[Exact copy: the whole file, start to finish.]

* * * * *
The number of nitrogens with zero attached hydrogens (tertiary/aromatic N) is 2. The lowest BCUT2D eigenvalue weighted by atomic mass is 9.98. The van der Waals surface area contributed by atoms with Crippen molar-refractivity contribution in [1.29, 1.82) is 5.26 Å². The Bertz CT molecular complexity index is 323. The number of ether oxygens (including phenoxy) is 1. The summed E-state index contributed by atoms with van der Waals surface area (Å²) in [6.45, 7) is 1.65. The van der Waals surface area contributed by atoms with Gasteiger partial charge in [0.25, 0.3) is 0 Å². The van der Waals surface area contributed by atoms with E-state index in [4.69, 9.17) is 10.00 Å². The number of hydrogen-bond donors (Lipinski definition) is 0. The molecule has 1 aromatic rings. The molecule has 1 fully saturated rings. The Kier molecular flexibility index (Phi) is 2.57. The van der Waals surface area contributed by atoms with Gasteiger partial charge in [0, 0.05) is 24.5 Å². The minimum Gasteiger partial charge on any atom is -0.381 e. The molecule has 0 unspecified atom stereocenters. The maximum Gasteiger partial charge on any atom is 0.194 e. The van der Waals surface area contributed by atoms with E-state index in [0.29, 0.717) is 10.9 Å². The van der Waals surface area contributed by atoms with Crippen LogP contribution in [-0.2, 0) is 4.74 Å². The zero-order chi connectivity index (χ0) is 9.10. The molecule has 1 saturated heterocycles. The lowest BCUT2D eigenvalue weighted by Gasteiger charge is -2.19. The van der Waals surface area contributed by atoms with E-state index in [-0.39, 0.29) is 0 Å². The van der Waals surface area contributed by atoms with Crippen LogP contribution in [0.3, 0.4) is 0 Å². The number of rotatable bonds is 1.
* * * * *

The number of nitrogens with zero attached hydrogens (tertiary/aromatic N) is 2. The lowest BCUT2D eigenvalue weighted by atomic mass is 9.98. The van der Waals surface area contributed by atoms with Crippen molar-refractivity contribution in [1.29, 1.82) is 5.26 Å². The Bertz CT molecular complexity index is 323. The number of ether oxygens (including phenoxy) is 1. The summed E-state index contributed by atoms with van der Waals surface area (Å²) in [6.45, 7) is 1.65. The van der Waals surface area contributed by atoms with Gasteiger partial charge in [0.25, 0.3) is 0 Å². The van der Waals surface area contributed by atoms with E-state index in [4.69, 9.17) is 10.00 Å². The number of hydrogen-bond donors (Lipinski definition) is 0. The molecule has 1 aromatic rings. The molecule has 1 fully saturated rings. The Kier molecular flexibility index (Phi) is 2.57. The van der Waals surface area contributed by atoms with Gasteiger partial charge in [0, 0.05) is 24.5 Å². The minimum Gasteiger partial charge on any atom is -0.381 e. The molecule has 0 unspecified atom stereocenters. The maximum Gasteiger partial charge on any atom is 0.194 e. The van der Waals surface area contributed by atoms with E-state index in [0.29, 0.717) is 10.9 Å². The van der Waals surface area contributed by atoms with Crippen LogP contribution in [-0.2, 0) is 4.74 Å². The zero-order chi connectivity index (χ0) is 9.10. The molecule has 1 saturated heterocycles. The lowest BCUT2D eigenvalue weighted by Gasteiger charge is -2.19. The van der Waals surface area contributed by atoms with E-state index in [-0.39, 0.29) is 0 Å². The van der Waals surface area contributed by atoms with Crippen LogP contribution in [0.3, 0.4) is 0 Å². The number of rotatable bonds is 1.